“One thing that I’ve always noticed in recruiting is that gaining that first offer and getting some of those first looks is usually the hardest part of the recruiting process,” Clouse said.
For small school athletes, getting to these camps is even more important. Due in part to the large amount of athletes that compete in the lower divisions of Nebraska high school sports, it is easy for a Class C or D athlete to get passed over.
“They maybe have to be a bit more proactive in the way they go about gaining exposure,” Clouse said.
Regardless of where an athlete comes from, Clouse stressed that it is important to keep a clean online presence as well.
“Social media nowadays is another thing that coaches look at immediately,” he explained.
I never met Sam Foltz personally.
We had some mutual friends. We went to rival high schools about an hour apart from each other and may have met in passing, but he was also a few years younger than me.
So when I heard of his passing early Sunday morning, I couldn't figure out why it bothered me so much. I'm a big Husker fan, yes, but I don't let Husker happenings control my life (outside of game day, according to my wife). As the day went along, I finally figured out why it bothered me.
It's the same reason that Brook Berringer's death still hurts so much for a generation of fans. He lived out my, and many more young Nebraskans, dream.
A small-town kid, Foltz grew up in Greeley, about an hour away from our office in Neligh. His mom was a nurse for Grand Island Public Schools, so he made the journey there to attend school while his dad worked on the family farm in Greeley. He used to go out in the fields and practice punting and chasing the ball. He grew up playing a variety of sports just like many other young Nebraskans, albeit with a little more talent than most of us.
The first time I watched Foltz play football was actually his senior year of high school. I was a student at the University of Nebraska-Kearney at the time, where Kearney High plays its football games. Grand Island was in town for the annual rivalry games, and I had heard good things about Grand Island's quarterback, Ryker Fyfe. I figured it'd be a fun game to go to. Once the game got going however, Foltz really stole the show.
I couldn't tell you off the top of my head what his exact stats were. I do remember him making a few big plays at receiver, playing great defense from his safety position and booming a few jaw-dropping punts to pin Kearney High deep in their territory. When I heard a few months later that he had decided to walk-on to Nebraska as a wide receiver, I wasn't too surprised.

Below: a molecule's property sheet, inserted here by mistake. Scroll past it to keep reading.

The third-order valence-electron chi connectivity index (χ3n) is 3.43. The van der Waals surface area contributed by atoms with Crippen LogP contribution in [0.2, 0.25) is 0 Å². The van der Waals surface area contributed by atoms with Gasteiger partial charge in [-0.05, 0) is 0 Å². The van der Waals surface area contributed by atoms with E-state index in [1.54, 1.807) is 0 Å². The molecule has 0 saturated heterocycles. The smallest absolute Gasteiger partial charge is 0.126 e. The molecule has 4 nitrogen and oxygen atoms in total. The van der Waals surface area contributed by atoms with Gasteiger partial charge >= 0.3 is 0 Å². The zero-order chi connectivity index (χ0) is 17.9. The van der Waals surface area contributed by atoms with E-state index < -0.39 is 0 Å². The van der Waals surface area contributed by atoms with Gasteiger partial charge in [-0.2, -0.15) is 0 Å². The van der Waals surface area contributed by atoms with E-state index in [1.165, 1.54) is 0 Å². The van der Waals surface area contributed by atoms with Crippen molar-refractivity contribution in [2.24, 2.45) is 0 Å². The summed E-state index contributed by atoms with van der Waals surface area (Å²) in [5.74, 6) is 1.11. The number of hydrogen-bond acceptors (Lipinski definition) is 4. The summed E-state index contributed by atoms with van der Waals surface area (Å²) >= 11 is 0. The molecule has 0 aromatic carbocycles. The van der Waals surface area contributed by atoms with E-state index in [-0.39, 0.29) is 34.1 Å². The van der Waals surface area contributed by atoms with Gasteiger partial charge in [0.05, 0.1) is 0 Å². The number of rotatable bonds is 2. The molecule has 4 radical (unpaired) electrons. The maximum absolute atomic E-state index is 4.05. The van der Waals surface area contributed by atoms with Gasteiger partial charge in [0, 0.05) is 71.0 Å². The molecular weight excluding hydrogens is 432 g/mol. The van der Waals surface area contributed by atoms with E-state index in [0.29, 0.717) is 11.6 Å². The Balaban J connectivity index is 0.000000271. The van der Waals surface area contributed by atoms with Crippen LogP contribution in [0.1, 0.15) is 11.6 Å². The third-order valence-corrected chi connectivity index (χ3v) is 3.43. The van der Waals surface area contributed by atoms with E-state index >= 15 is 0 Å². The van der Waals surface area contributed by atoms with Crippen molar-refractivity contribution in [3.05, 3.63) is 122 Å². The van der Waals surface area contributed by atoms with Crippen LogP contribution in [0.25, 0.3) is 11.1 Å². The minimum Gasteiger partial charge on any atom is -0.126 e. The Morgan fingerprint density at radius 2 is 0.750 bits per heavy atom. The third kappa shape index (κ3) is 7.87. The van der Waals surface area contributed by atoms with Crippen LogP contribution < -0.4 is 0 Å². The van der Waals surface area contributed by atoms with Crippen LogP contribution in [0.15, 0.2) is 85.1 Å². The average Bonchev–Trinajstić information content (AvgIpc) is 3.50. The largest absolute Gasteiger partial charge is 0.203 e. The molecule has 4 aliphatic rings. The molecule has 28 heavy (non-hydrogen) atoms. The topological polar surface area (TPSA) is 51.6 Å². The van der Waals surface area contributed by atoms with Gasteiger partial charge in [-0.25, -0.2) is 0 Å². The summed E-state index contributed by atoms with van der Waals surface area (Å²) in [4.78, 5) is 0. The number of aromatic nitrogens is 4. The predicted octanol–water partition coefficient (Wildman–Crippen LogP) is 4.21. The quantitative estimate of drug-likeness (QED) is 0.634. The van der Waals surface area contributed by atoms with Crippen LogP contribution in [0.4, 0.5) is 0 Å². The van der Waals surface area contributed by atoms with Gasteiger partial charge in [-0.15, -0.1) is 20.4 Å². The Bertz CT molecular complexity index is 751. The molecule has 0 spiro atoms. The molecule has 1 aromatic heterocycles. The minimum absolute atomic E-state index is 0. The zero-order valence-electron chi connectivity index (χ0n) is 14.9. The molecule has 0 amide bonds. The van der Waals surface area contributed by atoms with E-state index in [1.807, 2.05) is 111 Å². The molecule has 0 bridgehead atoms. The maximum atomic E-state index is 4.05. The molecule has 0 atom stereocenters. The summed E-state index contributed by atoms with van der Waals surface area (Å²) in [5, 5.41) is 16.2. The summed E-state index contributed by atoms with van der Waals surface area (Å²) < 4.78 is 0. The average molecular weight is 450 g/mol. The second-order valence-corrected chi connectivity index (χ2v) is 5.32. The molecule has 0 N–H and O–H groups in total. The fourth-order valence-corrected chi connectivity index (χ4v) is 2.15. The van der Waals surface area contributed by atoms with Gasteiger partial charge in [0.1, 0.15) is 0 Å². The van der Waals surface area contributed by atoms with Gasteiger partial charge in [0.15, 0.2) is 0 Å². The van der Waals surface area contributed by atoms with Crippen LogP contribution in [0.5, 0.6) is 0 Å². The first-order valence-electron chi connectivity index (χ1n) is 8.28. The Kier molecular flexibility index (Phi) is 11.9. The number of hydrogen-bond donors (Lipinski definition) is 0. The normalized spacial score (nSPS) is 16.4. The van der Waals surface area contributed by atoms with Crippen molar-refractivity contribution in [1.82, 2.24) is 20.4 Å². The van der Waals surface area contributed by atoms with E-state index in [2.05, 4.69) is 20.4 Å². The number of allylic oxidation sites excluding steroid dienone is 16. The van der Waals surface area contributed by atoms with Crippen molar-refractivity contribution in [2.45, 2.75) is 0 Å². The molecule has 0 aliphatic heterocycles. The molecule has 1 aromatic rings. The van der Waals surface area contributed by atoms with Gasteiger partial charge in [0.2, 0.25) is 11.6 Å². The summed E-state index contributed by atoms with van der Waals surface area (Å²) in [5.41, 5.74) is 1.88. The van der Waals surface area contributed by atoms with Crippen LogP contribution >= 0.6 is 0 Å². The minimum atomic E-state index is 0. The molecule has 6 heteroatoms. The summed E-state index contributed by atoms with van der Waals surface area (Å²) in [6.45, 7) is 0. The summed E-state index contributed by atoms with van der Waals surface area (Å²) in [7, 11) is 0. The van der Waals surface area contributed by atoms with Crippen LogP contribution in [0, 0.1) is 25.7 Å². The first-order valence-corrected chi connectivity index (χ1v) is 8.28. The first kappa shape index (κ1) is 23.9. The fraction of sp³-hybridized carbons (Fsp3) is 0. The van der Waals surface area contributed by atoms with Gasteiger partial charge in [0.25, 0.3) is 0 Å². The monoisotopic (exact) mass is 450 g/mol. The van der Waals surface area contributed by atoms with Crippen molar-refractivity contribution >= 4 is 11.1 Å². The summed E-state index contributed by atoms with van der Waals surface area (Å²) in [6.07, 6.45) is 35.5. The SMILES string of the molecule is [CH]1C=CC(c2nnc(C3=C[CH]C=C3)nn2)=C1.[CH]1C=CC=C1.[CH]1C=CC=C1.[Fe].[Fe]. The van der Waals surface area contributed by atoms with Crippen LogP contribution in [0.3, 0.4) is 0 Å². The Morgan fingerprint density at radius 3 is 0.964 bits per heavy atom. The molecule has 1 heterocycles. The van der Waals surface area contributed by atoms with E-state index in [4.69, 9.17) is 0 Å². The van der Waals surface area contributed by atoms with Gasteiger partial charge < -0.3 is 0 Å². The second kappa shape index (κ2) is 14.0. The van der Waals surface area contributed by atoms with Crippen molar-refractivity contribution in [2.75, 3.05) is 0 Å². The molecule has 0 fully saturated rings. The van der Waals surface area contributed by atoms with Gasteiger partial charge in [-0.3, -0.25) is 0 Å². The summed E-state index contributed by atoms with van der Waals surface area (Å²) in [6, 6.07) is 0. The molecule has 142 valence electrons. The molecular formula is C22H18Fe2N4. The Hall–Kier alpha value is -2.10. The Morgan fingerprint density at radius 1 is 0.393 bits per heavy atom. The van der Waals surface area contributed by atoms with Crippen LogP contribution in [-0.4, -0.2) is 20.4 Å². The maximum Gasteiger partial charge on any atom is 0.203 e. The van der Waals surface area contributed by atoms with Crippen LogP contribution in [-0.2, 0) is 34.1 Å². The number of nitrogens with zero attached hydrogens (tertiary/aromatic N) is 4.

All reports from his redshirt season mentioned how athletic he was. He likely would have made an impact as a receiver for the Huskers, too. However, when the graduation of Brett Maher left a void at the punting position, Foltz made the switch to the less glamorous position to get on the field sooner and help the team. His freshman year was full of promising moments and shaky moments, but he eventually worked to shape himself into one of the best punters in the nation and in school history.
He did what countless young Husker fans dreamed of doing. He grew up and joined the home-state program. Despite not getting the scholarship offer he wanted, he worked hard and eventually earned one as a sophomore. He made his way from an almost unknown walk-on to a star on his favorite team. He did it all with a drive that could be an inspiration to many. His drive was exemplified in a tweet he sent out just a few days ago.
"I'm a walk on who wasn't recruited," the tweet read. "I'm not entitled to anything, all I do is put my head down and work."
He did work. He worked hard. He never lost his sense of himself though. He was active in the community, so much so that he was named to the 2016 Brook Berringer and Tom Osborne Citizenship Teams. According to his biography, he spent time doing hospital visits, helping with School is Cool week, the Lincoln Marathon and Nebraska's Sportsmanship Rally. All of that in between classes, studying and working to keep his earned spot on the Huskers' roster.
He made it a point to maintain a good image of himself and be a mentor for young kids. He was so influential to young children that Kevin Sjuts, sports director for 10/11 News in Lincoln, could barely keep his emotions together when telling a story of his son and Foltz. His son looked up to Foltz so much that when his first grade class had "Superhero Week," he invited Sam Foltz of all people to join them at school. Foltz had done so much for this kid and was so influential to him that the younger Sjuts considered him to be larger than life.
Foltz knew kids looked up to him. He didn't let it get to his head. Instead, he used it as a platform to improve the world around him. Four days before his death, he sent out a Tweet with a photo attached of Foltz and other Huskers jogging with kids at the Uplifting Athletes Road Race outside of Memorial Stadium. One kid in particular was jogging with Foltz and is looking up at him with a look of pure fascination.
"You never know who's watching," the Tweet said. "What impact do you wanna leave on the next generation to aspire too?! #dreambig"
Like Brook Berringer before him, Sam Foltz lived out a Nebraska boy's dream. He did it through hard work, humility and leadership. He aimed to inspire others.
He did inspire others. He connected with Nebraskans in ways he never intended. Thank you for that Sam. Rest easy now.